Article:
Fore Street should also be commended for offering ingredients that are at least one standard deviation from the norm in Maine. One can find roasted sardines, veal sweetbreads, esoteric offal, and foie gras, none of which enjoy much visibility in this state. When Fore Street opened its doors in the mid-1990s, I believe that the menu was much more conservative. The restaurant’s success seems to have given Chef Sam Hayward the confidence to branch out, with his demographic growing more ambitious accordingly. It is in this sense that Fore Street could be said to have constructed the palate of its audience.
For this meal I returned to some of my favorite proteins. I knew from experience that the mussels come in a Ruthian portion and so my dad and I split them as an appetizer. For our main plates, I chose the halibut and my dad ordered the hanger steak. We also chose the ‘grilled and chilled’ asparagus to supplement our more substantial offerings.
Breads were sourced by Standard Baking, which is owned by Fore Street. This has always been my favorite bread service and I’m glad that there isn’t a supplemental charge.
While enjoying our bread, we watched the cooks in action. Open kitchens seem to be popular now but I don’t always find them enjoyable. This is because oftentimes they just expose how overworked the kitchen is, to the point that each cook is not so much an ‘artist’ as a laborer. I think this kitchen overcomes this on two counts: first, the cooks face frontally, which makes it look more as if they are performing. When kitchens are viewed in profile, by contrast, there is more of an alienated feel as they seem to work in a separate spatial register. Second, there is the awesome spectacle of the kitchen equipment, particularly the spit, the grill, and the giant oven. Of course Fore Street is as invested in maximum efficiency as any other kitchen, but these aspects at least made the action seem less like a Fordist assembly line.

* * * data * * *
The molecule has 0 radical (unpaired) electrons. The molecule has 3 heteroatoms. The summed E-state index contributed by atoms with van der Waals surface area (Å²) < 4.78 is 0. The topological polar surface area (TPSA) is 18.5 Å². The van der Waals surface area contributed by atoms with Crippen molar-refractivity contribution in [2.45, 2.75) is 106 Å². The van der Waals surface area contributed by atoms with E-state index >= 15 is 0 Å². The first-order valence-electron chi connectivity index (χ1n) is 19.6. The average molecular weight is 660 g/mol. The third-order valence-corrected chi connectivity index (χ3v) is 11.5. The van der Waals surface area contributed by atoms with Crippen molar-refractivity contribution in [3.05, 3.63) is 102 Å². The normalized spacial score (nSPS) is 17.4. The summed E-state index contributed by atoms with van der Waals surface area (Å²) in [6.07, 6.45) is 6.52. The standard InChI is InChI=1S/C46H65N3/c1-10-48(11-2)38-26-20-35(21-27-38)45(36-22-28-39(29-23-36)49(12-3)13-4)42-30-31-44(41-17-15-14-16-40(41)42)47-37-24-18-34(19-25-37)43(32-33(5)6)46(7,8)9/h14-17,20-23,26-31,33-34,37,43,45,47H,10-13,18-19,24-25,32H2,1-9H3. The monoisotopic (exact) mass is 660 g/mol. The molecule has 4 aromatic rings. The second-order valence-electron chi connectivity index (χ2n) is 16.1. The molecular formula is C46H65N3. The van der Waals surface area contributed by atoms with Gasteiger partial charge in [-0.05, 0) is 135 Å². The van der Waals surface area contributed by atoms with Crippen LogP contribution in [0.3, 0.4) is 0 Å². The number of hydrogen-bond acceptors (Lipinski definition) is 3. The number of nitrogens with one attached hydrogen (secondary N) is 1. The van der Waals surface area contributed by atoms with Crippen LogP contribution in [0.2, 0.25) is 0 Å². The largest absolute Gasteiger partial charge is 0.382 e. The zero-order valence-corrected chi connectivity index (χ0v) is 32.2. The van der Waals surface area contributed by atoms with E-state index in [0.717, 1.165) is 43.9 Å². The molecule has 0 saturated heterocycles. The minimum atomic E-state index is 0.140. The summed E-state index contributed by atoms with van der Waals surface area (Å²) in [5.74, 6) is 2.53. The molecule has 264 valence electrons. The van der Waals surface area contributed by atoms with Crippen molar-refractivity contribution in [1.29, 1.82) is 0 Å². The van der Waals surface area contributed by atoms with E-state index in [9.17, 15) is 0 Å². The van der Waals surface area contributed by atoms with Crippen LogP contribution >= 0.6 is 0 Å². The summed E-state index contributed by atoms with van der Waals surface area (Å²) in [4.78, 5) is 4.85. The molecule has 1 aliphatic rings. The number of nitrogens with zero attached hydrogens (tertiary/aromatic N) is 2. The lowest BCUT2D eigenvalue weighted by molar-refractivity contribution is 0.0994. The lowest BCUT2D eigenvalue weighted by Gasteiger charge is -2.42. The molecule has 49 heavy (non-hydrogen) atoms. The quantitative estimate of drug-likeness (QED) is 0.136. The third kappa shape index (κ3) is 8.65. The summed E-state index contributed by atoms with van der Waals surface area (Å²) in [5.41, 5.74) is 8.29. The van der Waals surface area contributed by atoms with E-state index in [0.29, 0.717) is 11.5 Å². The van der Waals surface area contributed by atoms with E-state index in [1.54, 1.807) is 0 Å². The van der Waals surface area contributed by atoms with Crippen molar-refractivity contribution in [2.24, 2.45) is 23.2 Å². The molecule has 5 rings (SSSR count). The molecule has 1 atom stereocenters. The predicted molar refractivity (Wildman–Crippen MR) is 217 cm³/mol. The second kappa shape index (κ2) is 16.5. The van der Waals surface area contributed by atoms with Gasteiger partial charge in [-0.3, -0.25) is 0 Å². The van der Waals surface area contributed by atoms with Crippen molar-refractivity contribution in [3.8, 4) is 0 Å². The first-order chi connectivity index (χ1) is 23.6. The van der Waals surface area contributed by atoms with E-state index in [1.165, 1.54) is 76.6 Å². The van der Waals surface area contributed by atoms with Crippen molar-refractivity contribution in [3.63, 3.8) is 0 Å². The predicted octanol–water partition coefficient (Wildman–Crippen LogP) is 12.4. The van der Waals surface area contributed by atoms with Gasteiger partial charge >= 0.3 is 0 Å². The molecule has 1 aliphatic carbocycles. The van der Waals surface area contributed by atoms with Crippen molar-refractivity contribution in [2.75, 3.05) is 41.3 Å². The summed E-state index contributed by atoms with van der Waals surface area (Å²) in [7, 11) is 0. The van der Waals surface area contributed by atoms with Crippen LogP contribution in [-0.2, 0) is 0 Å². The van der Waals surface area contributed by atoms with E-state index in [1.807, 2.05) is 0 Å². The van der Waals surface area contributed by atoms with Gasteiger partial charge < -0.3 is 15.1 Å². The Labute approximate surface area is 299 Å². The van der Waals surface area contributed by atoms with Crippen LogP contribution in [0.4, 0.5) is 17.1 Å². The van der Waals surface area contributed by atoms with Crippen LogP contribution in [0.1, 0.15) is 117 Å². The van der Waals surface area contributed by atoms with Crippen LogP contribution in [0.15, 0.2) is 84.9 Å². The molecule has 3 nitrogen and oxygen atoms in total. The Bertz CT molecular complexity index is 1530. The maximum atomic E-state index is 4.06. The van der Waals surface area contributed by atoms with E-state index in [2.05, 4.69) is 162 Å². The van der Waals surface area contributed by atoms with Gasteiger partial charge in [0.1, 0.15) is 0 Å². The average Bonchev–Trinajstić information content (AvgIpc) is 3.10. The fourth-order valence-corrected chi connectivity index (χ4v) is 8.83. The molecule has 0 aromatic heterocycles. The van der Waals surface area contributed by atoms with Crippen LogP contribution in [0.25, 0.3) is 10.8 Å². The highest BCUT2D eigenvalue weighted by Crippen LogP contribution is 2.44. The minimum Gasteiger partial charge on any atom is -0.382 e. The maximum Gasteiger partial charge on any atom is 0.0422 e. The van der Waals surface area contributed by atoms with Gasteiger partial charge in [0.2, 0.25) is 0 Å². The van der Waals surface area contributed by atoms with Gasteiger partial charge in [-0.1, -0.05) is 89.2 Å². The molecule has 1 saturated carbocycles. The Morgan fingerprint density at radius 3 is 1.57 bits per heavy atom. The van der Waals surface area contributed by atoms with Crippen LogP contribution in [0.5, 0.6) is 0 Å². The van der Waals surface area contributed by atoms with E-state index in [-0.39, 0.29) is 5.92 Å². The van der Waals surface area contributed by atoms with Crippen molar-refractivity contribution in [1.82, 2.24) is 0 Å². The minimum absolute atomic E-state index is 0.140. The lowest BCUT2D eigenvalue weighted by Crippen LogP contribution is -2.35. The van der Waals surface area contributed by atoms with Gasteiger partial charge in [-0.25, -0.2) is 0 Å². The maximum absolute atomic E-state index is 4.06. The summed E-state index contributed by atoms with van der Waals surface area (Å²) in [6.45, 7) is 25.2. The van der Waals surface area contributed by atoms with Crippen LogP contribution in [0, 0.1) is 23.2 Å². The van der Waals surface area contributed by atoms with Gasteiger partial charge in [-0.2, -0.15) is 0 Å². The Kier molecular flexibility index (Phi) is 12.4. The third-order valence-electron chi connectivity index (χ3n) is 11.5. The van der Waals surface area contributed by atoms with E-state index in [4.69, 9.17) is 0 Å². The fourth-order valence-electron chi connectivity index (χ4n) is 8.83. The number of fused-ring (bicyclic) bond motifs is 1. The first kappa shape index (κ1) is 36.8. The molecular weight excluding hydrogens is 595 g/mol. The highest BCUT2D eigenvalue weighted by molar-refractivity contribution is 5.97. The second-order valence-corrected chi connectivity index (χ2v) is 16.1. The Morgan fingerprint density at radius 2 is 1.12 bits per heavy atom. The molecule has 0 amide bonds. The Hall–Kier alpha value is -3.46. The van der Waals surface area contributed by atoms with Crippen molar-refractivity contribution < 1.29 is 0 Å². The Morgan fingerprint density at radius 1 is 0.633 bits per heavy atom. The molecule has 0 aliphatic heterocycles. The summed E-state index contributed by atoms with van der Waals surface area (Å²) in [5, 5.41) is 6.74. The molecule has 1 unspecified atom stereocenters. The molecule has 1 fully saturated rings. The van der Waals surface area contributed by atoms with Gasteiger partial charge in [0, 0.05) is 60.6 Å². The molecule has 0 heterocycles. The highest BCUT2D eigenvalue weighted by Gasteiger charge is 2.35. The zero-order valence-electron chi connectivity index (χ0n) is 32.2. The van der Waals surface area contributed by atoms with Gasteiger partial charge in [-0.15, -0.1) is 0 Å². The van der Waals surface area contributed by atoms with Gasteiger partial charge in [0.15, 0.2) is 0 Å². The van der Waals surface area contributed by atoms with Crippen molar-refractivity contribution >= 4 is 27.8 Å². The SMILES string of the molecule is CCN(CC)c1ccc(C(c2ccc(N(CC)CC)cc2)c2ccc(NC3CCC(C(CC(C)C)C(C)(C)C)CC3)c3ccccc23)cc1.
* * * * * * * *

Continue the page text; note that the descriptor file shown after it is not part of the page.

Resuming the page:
We’d ordered these mussels many times in the past and so we knew what to expect. The fantastic recipe contains lots of butter and garlic, which is pretty standard, but also almonds. They are cooked in the oven, which makes the mussels very easy to open. Serving them in the skillet is a trademark of this restaurant and reflects the Fore Street style. On the one hand, this is a minimalist approach, since the dish is served exactly as it was cooked in the oven, but the novelty of the skillet is also quite showy—this is the balance that makes Fore Street so distinctive. An outstanding dish.
My halibut was also cooked in the oven and so it arrived in its cast-iron pan. The halibut is sourced from Maine, and I ordered this as I wanted to take advantage of the narrow East Coast halibut season. Accompaniments included yellow lentils, broccoli, onions, and good chive blossom butter. This is not manicured cuisine; as with the mussels, the intent, I think, is to serve everything as it appears while cooking. This rehearses the same paradox that we saw with the mussels, in which the dish looks quite stunning even though no trace has been left of the chef’s hand. Everything looks so simple, even though lots of thought went into it.